The mood at the 108th Annual American International Toy Fair, which ran February 12–16 at New York's Javits Center, seemed optimistic, and the aisles were more crowded and energetic than in the past several years. The more positive vibe comes with signs of recovery in toy industry sales, which rose 2% in 2010, to $21.87 billion, according to NPD Group figures released in late January.
Individual publishers reported varied results for traffic in their own booths, with reactions ranging from very pleased to slightly disappointed. Meanwhile, the number of publishing houses exhibiting at Toy Fair continued its slow decline, with longtime exhibitors such as Twin Sisters/Learning Horizons absent. Approximately 25 book purveyors showed their wares throughout the show floor.
Despite the gain in toy sales in 2010, the last couple of years have been difficult for coloring/activity book publishers. "We need to find other avenues of business," said Ben Ferguson, president of Bendon Publishing, which celebrates its 10th anniversary this year and is approaching the one billion mark in unit sales. The company is branching out into higher price points (up to $10), as well as adding its first adult titles (game and puzzle books tied to Hasbro board games) and forging longer-term, multiproperty partnerships with licensors such as Disney, Nickelodeon, and Hasbro. "All those specialty licenses are too risky for us," Ferguson said. "We can't look at just two years out any more."
A few mass market publishers said they are doing well with licenses outside the majors, however. Andrew Steinberg, president and CEO of Modern Publishing, reported that the Lisa Frank license is "blowing out" at Wal-Mart and dollar stores. "It's a perennial property that hasn't been maximized yet," he said. Modern also is introducing new formats, including a placemat coloring book.
Meanwhile, even as publishers are trying to expand their businesses through new channels and formats, their costs continue to rise, further squeezing their minuscule margins. The cost of sourcing books in China has increased, as have testing costs due to the Consumer Product Safety Improvement Act and retailer requirements. Randy McDonald, Vision Street Publishing's senior v-p, sales, noted that some novelty formats are just not cost-effective any more. "[The cost increase] really slows things down, especially when it comes to being creative," he said.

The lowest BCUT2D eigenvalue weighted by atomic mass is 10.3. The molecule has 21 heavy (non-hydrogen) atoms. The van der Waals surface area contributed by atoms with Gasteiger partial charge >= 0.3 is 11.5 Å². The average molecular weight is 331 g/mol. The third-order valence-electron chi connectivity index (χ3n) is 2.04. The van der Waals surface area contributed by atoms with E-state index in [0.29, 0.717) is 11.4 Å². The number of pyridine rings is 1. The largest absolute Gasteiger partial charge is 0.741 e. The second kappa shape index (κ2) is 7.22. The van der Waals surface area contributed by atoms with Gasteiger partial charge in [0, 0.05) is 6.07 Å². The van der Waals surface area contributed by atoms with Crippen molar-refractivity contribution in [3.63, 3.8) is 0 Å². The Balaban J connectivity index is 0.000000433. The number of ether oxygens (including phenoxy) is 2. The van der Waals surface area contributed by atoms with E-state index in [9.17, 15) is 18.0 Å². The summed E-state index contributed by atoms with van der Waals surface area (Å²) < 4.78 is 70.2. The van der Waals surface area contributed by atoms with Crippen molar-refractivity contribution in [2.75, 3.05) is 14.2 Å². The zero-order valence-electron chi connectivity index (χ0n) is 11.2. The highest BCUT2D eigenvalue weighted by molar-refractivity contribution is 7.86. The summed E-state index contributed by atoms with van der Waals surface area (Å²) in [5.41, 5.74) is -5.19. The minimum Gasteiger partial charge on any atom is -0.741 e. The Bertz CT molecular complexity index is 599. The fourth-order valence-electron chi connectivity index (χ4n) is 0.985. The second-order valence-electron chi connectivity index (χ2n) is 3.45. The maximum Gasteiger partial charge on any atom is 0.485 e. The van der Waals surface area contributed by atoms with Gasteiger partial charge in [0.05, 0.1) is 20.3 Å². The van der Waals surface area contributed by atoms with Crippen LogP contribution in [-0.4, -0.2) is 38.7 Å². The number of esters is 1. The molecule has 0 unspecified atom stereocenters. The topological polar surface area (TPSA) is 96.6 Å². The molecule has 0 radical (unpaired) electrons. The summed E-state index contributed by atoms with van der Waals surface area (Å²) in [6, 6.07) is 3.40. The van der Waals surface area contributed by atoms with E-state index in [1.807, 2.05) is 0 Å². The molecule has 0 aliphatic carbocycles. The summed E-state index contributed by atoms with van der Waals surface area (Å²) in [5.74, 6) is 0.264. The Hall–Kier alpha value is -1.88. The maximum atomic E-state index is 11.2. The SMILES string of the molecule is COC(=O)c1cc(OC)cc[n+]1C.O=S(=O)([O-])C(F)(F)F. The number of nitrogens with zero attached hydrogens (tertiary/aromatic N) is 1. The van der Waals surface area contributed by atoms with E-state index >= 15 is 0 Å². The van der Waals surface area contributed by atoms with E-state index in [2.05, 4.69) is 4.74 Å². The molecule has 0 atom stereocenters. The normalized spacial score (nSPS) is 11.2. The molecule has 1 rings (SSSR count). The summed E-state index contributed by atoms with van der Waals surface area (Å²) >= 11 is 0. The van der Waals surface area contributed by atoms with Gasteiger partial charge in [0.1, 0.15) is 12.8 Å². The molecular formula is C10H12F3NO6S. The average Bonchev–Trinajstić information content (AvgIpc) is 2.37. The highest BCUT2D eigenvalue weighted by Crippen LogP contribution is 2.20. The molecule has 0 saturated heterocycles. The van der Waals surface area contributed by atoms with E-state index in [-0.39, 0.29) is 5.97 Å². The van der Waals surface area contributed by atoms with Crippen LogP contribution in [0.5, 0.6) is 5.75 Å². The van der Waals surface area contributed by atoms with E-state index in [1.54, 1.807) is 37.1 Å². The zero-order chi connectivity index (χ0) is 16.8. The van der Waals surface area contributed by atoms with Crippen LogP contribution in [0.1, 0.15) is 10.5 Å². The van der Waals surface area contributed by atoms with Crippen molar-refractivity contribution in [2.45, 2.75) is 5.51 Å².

As the competitive landscape on the mass side is intensifying, toy companies are dipping their toes into book publishing. For years, toy makers have created books to complement some of their toys, and many entrepreneurs sell a book along with their plush toys or dolls. Now, however, some toy companies are producing full lines of titles, primarily in simple formats such as board books. Learning Curve Toys, best known for its vehicle play sets tied to such licenses as Thomas the Tank Engine, John Deere, and Chuggington, premiered a line of board books under the Lamaze brand, for which it has long created early learning toys. Similarly, Manhattan Toy, which is recognized for its Groovy Girls dolls and holds licenses for properties such as Chicka Chicka Boom Boom and Dr. Seuss, introduced a range of touch-and-feel board books under the Manhattan Toy Library brand.
As has been the norm over the past several years, children's books were prominent at Toy Fair in the form of licensed products. Board game marketers in particular gave literary properties lots of space and signage this year. Discovery Bay introduced a board game tied to Rufus Butler Seder's Gallop!; Twisterz showed word games tied to Scholastic's WordGirl and Clifford; the Haywire Group offered a Guinness World Records board game; and Pressman Toy debuted its Diary of a Wimpy Kid games, to name a few examples.